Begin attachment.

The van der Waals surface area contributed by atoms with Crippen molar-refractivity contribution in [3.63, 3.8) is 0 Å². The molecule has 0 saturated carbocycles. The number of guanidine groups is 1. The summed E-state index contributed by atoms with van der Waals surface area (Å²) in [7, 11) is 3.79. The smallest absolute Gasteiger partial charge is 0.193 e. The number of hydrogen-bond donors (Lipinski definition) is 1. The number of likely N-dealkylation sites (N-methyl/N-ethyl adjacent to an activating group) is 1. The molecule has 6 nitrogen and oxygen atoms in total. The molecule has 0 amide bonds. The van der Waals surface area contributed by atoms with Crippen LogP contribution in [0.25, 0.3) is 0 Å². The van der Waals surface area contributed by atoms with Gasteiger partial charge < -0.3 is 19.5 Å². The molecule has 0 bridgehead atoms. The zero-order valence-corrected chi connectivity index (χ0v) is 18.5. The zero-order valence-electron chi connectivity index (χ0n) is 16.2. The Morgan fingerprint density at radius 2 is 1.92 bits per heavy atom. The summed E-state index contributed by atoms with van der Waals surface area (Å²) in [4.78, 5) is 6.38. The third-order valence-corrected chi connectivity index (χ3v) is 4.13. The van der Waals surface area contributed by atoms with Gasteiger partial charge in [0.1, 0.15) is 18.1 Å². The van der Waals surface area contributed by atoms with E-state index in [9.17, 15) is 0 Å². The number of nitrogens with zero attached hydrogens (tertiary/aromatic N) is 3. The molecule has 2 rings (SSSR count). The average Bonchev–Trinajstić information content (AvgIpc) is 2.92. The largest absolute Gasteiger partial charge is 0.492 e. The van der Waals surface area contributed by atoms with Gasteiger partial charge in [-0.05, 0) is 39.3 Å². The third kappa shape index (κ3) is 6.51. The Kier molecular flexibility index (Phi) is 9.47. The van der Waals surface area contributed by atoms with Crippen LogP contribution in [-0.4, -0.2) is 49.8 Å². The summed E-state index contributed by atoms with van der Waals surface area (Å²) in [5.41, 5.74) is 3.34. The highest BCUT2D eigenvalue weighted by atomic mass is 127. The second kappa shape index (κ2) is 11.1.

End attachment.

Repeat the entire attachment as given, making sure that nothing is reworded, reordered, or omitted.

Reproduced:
The van der Waals surface area contributed by atoms with Crippen molar-refractivity contribution in [3.63, 3.8) is 0 Å². The molecule has 0 saturated carbocycles. The number of guanidine groups is 1. The summed E-state index contributed by atoms with van der Waals surface area (Å²) in [7, 11) is 3.79. The smallest absolute Gasteiger partial charge is 0.193 e. The number of hydrogen-bond donors (Lipinski definition) is 1. The number of likely N-dealkylation sites (N-methyl/N-ethyl adjacent to an activating group) is 1. The molecule has 6 nitrogen and oxygen atoms in total. The molecule has 0 amide bonds. The van der Waals surface area contributed by atoms with Crippen LogP contribution in [0.25, 0.3) is 0 Å². The van der Waals surface area contributed by atoms with Gasteiger partial charge < -0.3 is 19.5 Å². The molecule has 0 bridgehead atoms. The zero-order valence-corrected chi connectivity index (χ0v) is 18.5. The zero-order valence-electron chi connectivity index (χ0n) is 16.2. The Morgan fingerprint density at radius 2 is 1.92 bits per heavy atom. The summed E-state index contributed by atoms with van der Waals surface area (Å²) in [4.78, 5) is 6.38. The third-order valence-corrected chi connectivity index (χ3v) is 4.13. The van der Waals surface area contributed by atoms with Gasteiger partial charge in [0.1, 0.15) is 18.1 Å². The van der Waals surface area contributed by atoms with E-state index in [9.17, 15) is 0 Å². The number of nitrogens with zero attached hydrogens (tertiary/aromatic N) is 3. The molecule has 2 rings (SSSR count). The average Bonchev–Trinajstić information content (AvgIpc) is 2.92. The largest absolute Gasteiger partial charge is 0.492 e. The van der Waals surface area contributed by atoms with Gasteiger partial charge in [-0.05, 0) is 39.3 Å². The third kappa shape index (κ3) is 6.51. The Kier molecular flexibility index (Phi) is 9.47. The van der Waals surface area contributed by atoms with Crippen LogP contribution in [-0.4, -0.2) is 49.8 Å². The summed E-state index contributed by atoms with van der Waals surface area (Å²) in [5.41, 5.74) is 3.34. The highest BCUT2D eigenvalue weighted by atomic mass is 127. The second kappa shape index (κ2) is 11.1.